Vegan guide to Oaxaca – Oaxaca de Juárez

ACS_0027Oaxaca city is well known throughout the culinary world as the place to go in Mexico to get mole. That rich, decadent sauce, screams “Mexican Interior Cuisine” and Oaxaca supposedly has all seven versions, Mole Poblano (red), Mole Verde (green), Mole Negro (black), Mole Chichilo, Mole Amarillo (yellow), Mole Coloradito, and Mole Manchamantel but I think the most common around here is Mole Negro which is known for its chocolate although a few of them have chocolate. It isn’t sweet at all, the chocolate isn’t sweetened before it’s put in but the mole itself can be made sweeter with plantains or dried fruit. If you’ve never tried it before it doesn’t matter because even though there are supposedly seven versions there are actually seven thousand and every single one that you try will be different. I didn’t have too much trouble sourcing vegan mole, many of them start with lard or a pork or chicken stock and then some have meats simmered in them. But, other versions are plentiful and waiters had no trouble telling me if it was meat free or vegetarian, they can barely ever tell me in Texas! I bought some vegan mole to take home from the little store by the The Rayón Pochote Organic Market off Rayón, they had a couple varieties and I’m sure you could find some at Bambuu organic.

La Jicara / Calabacitas Tiernas
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It took me a while to figure out that these are the same restaurant! I think one is the name of the space which also holds a book store, an art shop, and a children’s shop. The menu only has a couple vegan things, the waitstaff didn’t speak much English but the chef noticed my dilemma and came over and spoke with me. She spoke terrific English and gave me the scoop. I was dying to try the seitan stuffed chile relleno and it sounded better than the menu of the day which was also all vegan, and I think it always is. The relleno wasn’t fried which was a nice change although I wished it would have had some rice and beans. We were stoked that they also had a little market section where we bought chocolate bars, vegan cookies for the airplane, and more mole. We also tried their dessert, a chocolate mousse which was maybe a bit to healthy tasting for me, probably date-sweetened. I would definitely give it another shot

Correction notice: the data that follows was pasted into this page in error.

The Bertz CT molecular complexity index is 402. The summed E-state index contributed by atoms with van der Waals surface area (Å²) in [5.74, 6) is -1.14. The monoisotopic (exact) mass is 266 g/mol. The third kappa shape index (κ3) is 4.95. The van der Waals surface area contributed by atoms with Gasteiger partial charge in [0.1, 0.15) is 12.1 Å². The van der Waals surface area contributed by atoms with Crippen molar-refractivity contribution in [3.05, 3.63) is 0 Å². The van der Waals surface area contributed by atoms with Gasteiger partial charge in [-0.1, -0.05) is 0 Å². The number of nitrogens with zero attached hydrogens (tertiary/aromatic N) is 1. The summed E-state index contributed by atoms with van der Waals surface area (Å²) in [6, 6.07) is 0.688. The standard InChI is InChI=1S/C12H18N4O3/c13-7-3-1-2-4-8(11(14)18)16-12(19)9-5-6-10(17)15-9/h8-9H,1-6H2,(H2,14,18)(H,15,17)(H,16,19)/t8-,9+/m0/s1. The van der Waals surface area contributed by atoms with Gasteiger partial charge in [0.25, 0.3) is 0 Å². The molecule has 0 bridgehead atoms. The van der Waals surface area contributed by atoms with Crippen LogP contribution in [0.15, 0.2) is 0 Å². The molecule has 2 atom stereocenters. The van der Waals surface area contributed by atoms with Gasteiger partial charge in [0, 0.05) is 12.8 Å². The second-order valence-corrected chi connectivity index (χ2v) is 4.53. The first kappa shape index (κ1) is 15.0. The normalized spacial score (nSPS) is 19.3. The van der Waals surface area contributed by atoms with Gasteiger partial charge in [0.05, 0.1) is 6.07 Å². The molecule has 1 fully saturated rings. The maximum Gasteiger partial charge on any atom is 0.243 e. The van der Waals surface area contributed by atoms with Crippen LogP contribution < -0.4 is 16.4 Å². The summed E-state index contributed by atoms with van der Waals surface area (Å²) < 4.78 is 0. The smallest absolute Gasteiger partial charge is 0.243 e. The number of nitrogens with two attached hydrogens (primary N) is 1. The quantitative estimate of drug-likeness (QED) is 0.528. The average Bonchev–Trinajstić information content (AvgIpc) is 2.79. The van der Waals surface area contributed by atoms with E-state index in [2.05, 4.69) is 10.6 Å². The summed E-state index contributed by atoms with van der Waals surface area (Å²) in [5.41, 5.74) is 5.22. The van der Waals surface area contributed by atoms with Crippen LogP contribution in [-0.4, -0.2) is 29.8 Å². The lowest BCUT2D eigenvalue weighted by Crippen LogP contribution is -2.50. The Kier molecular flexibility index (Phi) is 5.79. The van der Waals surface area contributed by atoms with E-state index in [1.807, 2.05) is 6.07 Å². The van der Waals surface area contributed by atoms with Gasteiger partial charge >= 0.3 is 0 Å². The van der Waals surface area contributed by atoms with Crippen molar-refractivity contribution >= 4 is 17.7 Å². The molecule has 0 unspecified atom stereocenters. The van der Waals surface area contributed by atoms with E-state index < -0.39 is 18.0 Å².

Le Campane
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This spot was one of my favorites, it had a whole vegan section with multiple options including their housemade seitan. I wish I could have tried more but we were in a hurry because we were meeting someone later. I had the mole tamales and they were delicious. My friend got the soy al pastor tacos and they were even better. I really wanted to try the picadillo but it didn’t have olives so I couldn’t refuse the tamales which I had been craving all day. They also had tacos dorados with mole and mushrooms and a Mediterranean seitan which DID have olives but I wanted Mexican food. Travel is tough!

Cabuche
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This was my most favorite place, after I saw the Vegetarian Posole at the very top of the menu there wasn’t anyway I was getting anything else. This hominy soup is usually made with pigs but not at Cabuche! You could get the broth verde or rojo and then pick your vegetables and add additional toppings. I added avocado because I love it in a hot soup. This was an amazing meal. The verde was very much like the version I make at home but it had mushrooms instead of seitan which I am definitely going to try next time. They also had huitlacoche tacos so don’t miss this spot!

Hierba Dulce